"Sado" in Chinese characters means "sandy island," but the island we came to was rocky. Mr. Lee explained that the government paved the island, digging out the sand. The island, about 0.34 square kilometers big, has about 50 residents, the youngest of whom is 52 years old. There are no motorized vehicles. Just some pushcarts are enough for the small village.

After walking about 200 meters, there appeared a beach, which was beautiful but again far from "The Beach." The weather gradually became windy and no one dared to go into the sea. Instead, we checked out the miniature Jurassic Park. There are a little more than 3,000 dinosaur footprints on Sado and its four neighbors. Climbing over a group of strangely-shaped rocks, which presented quite a scenic view, footprints were clearly noticeable. Over the rocky path snaked a cement path that led to Jungdo island, followed by an S-shaped sand pile, which connected Jungdo Island to Siru island. Over the sand pile, Siru island has a lot to offer to its visitors, with cliffs shaped like a terrace or a turtle. Though the rocky island ruined my open, high-heeled sandals, the view was something else.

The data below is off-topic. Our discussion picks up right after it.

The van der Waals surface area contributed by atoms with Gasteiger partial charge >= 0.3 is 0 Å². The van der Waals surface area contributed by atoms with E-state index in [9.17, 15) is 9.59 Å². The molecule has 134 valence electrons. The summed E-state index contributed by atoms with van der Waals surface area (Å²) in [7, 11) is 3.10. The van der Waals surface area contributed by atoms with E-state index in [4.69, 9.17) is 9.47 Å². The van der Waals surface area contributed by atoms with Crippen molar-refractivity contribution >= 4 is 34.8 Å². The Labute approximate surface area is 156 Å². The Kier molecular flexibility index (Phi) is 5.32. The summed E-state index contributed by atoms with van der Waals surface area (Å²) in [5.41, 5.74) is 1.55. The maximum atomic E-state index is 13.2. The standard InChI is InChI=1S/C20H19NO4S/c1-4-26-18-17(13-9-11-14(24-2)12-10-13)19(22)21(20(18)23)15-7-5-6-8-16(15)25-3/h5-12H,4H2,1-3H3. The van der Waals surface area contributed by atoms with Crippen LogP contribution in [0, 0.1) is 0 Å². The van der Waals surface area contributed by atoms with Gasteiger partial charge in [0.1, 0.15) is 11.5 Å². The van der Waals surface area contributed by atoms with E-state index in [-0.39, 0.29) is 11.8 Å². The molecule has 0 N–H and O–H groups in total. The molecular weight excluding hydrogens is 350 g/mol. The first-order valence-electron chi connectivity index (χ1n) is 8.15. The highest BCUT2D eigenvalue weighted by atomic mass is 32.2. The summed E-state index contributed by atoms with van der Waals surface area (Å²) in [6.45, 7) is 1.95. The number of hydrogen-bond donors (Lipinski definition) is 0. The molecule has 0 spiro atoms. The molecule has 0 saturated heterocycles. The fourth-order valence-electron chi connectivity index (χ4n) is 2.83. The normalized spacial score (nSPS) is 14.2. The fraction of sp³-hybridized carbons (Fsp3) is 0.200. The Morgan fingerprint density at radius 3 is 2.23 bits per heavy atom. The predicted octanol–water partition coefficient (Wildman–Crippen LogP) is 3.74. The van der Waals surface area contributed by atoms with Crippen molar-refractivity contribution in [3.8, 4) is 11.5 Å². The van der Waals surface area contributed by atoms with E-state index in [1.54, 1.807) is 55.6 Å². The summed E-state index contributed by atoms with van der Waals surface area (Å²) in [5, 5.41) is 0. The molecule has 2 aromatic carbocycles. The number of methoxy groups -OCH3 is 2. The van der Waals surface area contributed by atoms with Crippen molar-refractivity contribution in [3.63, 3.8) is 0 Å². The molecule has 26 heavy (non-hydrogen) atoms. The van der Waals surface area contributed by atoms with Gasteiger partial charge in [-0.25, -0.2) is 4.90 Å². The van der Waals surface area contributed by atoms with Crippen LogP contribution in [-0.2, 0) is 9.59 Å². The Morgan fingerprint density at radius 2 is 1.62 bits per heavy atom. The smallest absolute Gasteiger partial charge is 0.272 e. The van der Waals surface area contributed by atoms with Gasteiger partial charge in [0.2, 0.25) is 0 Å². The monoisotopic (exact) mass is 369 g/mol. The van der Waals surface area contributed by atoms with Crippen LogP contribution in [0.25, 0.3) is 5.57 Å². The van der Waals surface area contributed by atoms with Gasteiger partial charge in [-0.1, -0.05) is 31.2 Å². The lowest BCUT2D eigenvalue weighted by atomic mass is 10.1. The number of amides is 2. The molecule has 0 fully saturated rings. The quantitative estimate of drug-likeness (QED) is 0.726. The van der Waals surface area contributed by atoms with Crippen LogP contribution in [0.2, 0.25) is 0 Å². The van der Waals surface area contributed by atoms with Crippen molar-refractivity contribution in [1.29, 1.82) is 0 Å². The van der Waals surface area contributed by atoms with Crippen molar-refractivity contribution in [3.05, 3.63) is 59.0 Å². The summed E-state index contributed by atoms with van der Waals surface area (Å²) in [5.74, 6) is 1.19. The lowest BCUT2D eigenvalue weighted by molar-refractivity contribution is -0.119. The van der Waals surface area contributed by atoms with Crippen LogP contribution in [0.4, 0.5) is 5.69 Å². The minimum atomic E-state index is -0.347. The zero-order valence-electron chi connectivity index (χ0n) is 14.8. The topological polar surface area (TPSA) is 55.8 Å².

Back to Sado, we had a lunch at one resident's home -- a pile of dainties fresh from the sea, crabs, fish soup, grilled fish and cooked octopus along with assorted salted seafood, all for 5,000 won (about $4). After lunch, however, the weather got more and more windy and the village chief announced that three fishermen were missing. We were supposed to spend a few more hours there before catching a train back to Seoul at 4:30 p.m., but decided instead to hurry back aboard the boat. Back to shore, Mr. Lee, the guide, again became apologetic to his guests and offered a small party of boiled octopus slices, caught by a Sado resident that morning.

Although there was no chance to try my new swimsuit at Korea's Maldives and my sandals were ruined, at least the trip was a good treat for the palate. On the way to the train station, however, I discovered what Mr. Lee and the brochures had meant. The sun came out from behind the thick clouds and the South Sea suddenly glowed emerald-blue and glistening in the sunshine, just like in the picture on the pamphlet. "I guess you guys have to come back some other time, when we have really good weather," said Mr. Lee, looking the happiest he had all weekend. Seeing the Maldives-like beach, I agreed.





The Korean National Railroad, along with Jigu Tour Agency, runs this package every day until Aug. 24. The program costs 119,000 won.

by Chun Su-jin